Two questions stem from this. The first is the carbon question(s): why is there so much carbon, isn't carbon good, aren't we made of carbon?

Carbon is good. If you think back to basic chemistry or biology, life is made of carbon. Carbon is the basic component of organic material. We definitely couldn't live without carbon. But we need water, too, and that isn't really relevant to whether we should be waterboarding people. Too much can be stifling.
Wikipedia has this great little diagram of the carbon cycle. I think the basic question, though, is where does all this carbon come from that we are talking about, and why do us libs get so excited about it and "green energy" and all that crap? A lot of the excess carbon in the atmosphere comes from burning fossil fuels: oil, coal, natural gas. They are called fossil fuels for a reason. They are made from dead plant and animal life. Compressed for hundreds of thousands of years. Yes, you do burn dead animals when you drive a car. So see the very bottom of the carbon cycle, where the carbon appears to be stored in the ground? We are digging that up and burning it, putting it directly into the atmosphere. So there is more than there would normally be in a regular cycle. Because we are burning fossil fuels faster than they were created.

So we know we are disrupting the carbon cycle. Not really disputable. We know that carbon molecules absorb a lot of radiation from the earth. More carbon + lots of absorption = more energy on the earth. Which, theoretically, will lead to warmer temperatures. That's when it gets tricky. The earth is not a regular kind of place. What happens at the equator is totally different than what is happening 30 or 60 degrees higher in latitude. There is still the question of how much warmer it is going to get. How is that warming going to affect water evaporation of the oceans, leading to more rainfall in certain places and potentially less in others? That's where the scientific debate is right now. That's where there are real questions. That's what we should be talking about rather than letting ignoramuses who never bothered to pay attention in high school science or, furthermore, simply google the greenhouse effect, sway our opinions.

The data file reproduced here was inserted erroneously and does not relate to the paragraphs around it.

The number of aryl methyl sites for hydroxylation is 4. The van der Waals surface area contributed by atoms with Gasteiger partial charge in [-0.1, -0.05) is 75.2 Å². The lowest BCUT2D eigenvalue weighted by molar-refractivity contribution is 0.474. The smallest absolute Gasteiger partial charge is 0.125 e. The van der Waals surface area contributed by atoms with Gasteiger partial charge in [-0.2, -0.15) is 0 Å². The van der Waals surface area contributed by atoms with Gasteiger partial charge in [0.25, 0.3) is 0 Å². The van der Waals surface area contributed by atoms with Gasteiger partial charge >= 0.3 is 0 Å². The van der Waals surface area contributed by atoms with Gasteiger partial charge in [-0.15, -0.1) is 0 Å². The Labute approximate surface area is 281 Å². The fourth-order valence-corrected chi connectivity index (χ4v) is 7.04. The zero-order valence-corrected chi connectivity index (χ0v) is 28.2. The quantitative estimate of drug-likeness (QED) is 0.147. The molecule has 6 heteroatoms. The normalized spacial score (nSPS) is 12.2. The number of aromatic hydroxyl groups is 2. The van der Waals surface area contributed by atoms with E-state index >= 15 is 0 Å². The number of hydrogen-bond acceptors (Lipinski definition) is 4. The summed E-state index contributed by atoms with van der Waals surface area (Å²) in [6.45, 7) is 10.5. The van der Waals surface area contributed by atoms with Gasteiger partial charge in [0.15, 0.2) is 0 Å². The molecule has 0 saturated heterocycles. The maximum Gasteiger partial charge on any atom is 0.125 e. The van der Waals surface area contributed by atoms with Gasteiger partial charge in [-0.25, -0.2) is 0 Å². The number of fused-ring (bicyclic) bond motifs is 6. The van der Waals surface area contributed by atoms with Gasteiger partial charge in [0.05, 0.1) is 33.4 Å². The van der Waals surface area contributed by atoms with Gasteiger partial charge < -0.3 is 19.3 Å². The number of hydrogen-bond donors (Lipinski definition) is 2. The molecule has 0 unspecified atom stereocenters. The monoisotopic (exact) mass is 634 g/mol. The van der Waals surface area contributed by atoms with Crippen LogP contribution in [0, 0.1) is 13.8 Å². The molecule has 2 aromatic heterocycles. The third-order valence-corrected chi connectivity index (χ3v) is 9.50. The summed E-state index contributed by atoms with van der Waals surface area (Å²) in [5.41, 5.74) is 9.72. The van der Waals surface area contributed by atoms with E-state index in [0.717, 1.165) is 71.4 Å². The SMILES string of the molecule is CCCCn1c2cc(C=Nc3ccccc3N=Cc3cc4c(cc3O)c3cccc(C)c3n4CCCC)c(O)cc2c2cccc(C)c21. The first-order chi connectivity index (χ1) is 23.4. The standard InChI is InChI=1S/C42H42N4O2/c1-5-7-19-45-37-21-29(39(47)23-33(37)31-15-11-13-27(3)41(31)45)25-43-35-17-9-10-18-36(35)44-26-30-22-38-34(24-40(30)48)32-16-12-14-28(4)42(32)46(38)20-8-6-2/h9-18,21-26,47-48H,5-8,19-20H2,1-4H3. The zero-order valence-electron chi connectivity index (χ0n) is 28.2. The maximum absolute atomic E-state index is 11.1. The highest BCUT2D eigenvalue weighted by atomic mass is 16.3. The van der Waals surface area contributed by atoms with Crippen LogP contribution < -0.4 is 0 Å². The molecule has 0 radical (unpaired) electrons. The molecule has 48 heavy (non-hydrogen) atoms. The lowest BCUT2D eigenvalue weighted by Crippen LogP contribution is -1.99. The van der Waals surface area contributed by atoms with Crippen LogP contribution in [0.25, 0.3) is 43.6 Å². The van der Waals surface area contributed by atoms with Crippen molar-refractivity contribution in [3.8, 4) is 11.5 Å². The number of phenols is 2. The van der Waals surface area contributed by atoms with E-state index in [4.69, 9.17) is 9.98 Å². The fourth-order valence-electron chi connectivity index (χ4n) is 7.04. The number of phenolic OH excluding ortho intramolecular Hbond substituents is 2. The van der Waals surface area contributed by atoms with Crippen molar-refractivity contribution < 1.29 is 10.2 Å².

Come on, America. We are supposed to be good at science.

For more on the climate debacle currently going on outside the mainstream American press (for fear of stirring up the ignoramuses, I suppose) see the extensive coverage by The Guardian in the UK. The homepage is here.

P.S. First image comes from a powerpoint by John Mutter for my Science of Sustainable Development class. The last two are wikimedia commons.